One of the most popular and classic models of electric basses is the world famous Fender Jazz Bass, a close second in popularity to the Fender Precision Bass. First introduced in 1960, in these days it might be the most popular electric bass model.

Want to know more? Read all about it here;

The Jazz Bass Guitar: A History and Appreciation

So starting thinking about my next build I came across the idea of me making my own version of the Jazz Bass. Not a copy, though, but a combination between my own body shape that I've used for the "Silver surfer", "Heavy Metal" (etc.) and a standard Jazz Bass body shape. The headstock shape was too made "something in between".

I decided to make the body out of alder, for that classic sound, with some nicely figured birch on the front and back. The neck sides (the bulk of the construction) was made of birch, with thin stripes of wenge on both sides of the maple core. The fingerboard was too made of figured birch.

I've never really been a big fan of the pickguards and control plates of the Jazz Bass, so I decided to ditch those all together and make it look more "clean" on the front.

Time to lay down some specs;

Construction: 5-string (bolt-on)
Scale Length: 810mm (32")
Strings: Kerly Music 45-130
Number of frets: 24
Tuners: Boston (Black)
Bridge: Gotoh style (Black)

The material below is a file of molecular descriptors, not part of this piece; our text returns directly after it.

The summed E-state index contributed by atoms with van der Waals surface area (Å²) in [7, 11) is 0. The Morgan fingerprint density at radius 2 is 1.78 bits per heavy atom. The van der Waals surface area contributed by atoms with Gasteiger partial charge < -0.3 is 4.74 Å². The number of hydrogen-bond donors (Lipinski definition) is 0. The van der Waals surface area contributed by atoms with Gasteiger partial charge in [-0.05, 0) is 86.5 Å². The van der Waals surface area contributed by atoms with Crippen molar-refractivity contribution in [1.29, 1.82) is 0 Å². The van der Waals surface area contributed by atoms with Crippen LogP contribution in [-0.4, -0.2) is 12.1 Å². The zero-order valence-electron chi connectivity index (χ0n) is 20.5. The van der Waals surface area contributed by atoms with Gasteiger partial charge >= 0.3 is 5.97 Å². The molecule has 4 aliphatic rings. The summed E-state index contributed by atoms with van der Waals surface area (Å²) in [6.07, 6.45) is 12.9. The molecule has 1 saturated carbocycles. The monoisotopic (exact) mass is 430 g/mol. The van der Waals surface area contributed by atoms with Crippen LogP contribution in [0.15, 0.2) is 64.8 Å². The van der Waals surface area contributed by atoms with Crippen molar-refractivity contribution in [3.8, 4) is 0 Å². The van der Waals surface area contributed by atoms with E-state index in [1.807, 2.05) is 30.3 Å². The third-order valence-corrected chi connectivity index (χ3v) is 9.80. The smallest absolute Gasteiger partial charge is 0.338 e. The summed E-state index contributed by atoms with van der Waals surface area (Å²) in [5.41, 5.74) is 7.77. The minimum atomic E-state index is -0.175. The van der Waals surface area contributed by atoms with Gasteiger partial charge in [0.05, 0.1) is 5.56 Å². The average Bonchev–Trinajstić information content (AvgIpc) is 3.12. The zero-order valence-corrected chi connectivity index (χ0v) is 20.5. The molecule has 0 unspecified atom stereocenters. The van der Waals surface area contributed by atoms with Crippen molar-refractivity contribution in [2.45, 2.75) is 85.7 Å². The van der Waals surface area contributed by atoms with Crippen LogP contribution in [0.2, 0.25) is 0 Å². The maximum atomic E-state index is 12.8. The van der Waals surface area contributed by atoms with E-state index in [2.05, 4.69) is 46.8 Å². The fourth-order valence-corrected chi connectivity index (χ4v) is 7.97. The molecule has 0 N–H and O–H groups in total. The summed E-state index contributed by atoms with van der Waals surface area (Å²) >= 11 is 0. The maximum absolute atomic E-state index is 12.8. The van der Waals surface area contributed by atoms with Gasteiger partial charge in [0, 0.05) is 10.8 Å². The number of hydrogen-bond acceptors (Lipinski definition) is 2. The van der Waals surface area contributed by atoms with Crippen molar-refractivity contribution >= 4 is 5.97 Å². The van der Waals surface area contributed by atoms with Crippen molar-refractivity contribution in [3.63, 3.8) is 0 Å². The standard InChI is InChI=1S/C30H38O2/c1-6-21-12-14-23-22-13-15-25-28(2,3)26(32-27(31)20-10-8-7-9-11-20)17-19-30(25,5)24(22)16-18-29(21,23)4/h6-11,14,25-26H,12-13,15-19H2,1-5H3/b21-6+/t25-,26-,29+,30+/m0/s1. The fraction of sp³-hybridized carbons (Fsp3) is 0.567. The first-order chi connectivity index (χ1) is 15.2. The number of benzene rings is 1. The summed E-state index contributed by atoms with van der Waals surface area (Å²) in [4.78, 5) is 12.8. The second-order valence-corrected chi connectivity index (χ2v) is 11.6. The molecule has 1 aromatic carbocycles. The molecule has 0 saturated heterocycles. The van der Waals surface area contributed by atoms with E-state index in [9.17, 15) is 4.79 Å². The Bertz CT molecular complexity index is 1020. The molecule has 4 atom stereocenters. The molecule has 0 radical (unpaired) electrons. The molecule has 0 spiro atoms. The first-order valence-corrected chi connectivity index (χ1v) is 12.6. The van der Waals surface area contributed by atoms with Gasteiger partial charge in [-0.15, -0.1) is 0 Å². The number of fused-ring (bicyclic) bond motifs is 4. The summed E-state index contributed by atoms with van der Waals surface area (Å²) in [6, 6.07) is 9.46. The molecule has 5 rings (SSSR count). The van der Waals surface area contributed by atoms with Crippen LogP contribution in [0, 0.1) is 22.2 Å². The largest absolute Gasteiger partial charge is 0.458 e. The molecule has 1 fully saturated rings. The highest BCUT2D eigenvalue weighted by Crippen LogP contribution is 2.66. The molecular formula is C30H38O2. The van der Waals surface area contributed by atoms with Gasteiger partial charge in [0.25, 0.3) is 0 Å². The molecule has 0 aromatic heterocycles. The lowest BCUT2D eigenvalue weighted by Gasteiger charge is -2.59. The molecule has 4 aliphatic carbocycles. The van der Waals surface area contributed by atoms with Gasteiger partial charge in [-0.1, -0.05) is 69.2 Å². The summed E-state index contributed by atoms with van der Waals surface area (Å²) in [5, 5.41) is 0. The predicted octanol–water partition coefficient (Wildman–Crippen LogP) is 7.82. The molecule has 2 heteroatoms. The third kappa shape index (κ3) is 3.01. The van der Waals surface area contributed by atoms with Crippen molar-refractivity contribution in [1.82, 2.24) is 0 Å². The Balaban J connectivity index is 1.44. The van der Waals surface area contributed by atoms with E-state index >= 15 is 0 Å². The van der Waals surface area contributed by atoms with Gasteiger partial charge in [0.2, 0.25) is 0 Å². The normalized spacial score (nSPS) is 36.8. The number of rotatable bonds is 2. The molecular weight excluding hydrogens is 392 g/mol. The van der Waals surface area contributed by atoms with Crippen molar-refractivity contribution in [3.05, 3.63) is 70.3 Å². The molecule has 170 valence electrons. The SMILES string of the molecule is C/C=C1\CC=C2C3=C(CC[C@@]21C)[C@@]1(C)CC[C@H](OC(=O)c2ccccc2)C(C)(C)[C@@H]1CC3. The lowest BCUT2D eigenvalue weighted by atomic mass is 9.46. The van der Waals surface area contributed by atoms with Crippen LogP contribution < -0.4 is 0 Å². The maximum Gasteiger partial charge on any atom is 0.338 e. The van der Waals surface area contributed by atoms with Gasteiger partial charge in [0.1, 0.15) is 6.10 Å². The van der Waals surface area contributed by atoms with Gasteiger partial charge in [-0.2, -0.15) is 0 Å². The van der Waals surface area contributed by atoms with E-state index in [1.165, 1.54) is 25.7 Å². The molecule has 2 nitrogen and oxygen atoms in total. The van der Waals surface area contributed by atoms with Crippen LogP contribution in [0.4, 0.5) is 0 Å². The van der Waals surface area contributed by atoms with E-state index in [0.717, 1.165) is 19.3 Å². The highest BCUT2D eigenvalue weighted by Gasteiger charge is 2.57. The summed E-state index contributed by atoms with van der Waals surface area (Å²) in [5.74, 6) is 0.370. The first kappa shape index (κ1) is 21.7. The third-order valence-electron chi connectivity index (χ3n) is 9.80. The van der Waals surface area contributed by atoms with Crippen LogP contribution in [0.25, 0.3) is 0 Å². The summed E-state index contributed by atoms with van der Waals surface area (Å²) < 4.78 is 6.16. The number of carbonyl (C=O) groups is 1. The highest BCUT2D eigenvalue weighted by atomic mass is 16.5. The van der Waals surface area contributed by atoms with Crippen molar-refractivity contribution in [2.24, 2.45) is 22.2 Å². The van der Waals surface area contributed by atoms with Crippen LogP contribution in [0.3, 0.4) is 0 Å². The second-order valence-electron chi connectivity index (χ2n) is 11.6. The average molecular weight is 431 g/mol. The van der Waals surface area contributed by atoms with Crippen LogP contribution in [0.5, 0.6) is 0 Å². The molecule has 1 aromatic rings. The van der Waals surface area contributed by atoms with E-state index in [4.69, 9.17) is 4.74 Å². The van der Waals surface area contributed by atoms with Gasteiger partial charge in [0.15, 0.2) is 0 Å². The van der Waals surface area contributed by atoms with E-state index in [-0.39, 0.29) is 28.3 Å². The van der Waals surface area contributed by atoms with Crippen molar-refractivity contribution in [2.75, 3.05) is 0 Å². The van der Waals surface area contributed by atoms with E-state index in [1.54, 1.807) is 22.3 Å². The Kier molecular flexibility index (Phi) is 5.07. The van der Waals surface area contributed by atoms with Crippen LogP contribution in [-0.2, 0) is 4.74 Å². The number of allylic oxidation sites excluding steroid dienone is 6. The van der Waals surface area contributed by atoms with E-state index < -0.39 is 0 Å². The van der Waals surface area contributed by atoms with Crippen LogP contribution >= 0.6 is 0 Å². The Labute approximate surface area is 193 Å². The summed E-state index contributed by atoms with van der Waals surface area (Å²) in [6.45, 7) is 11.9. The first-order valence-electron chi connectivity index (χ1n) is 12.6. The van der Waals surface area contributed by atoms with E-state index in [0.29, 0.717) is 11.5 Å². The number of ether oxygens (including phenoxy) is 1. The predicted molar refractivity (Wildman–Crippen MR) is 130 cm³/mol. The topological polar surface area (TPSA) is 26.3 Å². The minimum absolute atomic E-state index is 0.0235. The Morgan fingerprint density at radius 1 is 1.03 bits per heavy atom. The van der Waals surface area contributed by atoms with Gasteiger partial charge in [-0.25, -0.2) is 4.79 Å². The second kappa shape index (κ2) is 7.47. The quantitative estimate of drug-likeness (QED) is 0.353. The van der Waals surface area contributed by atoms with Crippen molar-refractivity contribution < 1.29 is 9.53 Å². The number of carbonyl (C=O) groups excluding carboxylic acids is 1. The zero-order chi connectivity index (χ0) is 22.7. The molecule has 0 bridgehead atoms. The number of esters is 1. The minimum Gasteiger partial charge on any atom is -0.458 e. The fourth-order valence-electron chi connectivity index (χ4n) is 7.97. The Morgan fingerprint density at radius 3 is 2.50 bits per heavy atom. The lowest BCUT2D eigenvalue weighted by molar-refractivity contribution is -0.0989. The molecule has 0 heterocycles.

Frets: Dunlop 6310

Neck wood: Birch, maple, wenge (5-piece)
Body wood: Alder (2-piece) with figured book-matched birch front and back
Fretboard wood: Birch (figured)
Pickups: EMG DC40 (active)
Preamp: EMG BTS System

Since the front and back of the body was nicely figured I wanted to try doing something I've never really done before, staining the body in two different colors. The idea of this technique is to first apply a coat of one dye, let it dry, sand it back to a certain degree, and then apply a second dye of a different color on top of that. This way the two colors will soak into the grain of the wood differently and thus make a nice looking effect. So I decided to use yellow and red, trying to get a "burning flame" effect. First the yellow dye was applied, then sanded back and on top of that the red dye, which I also sanded back a bit to get it a bit more lighter.

Want to know more about how this is done? Check out this Youtube video by BigDGuitars;

Fireglow burst on a Quilted Maple top.

The edges of the body i dyed a bit more darker red to get some more contrast and a bit of a classic sunburst effect. About ten coats of clear acrylic lacquer was left to dry for about a week, then wet sanded, buffed, polished and waxed.

Here's a sound sample. Both pickups full on (blend pot in the middle) bass and treble at 12 o'clock.


"We don't learn to walk by following the rules,
we learn by doing, and falling over"

- Richard Branson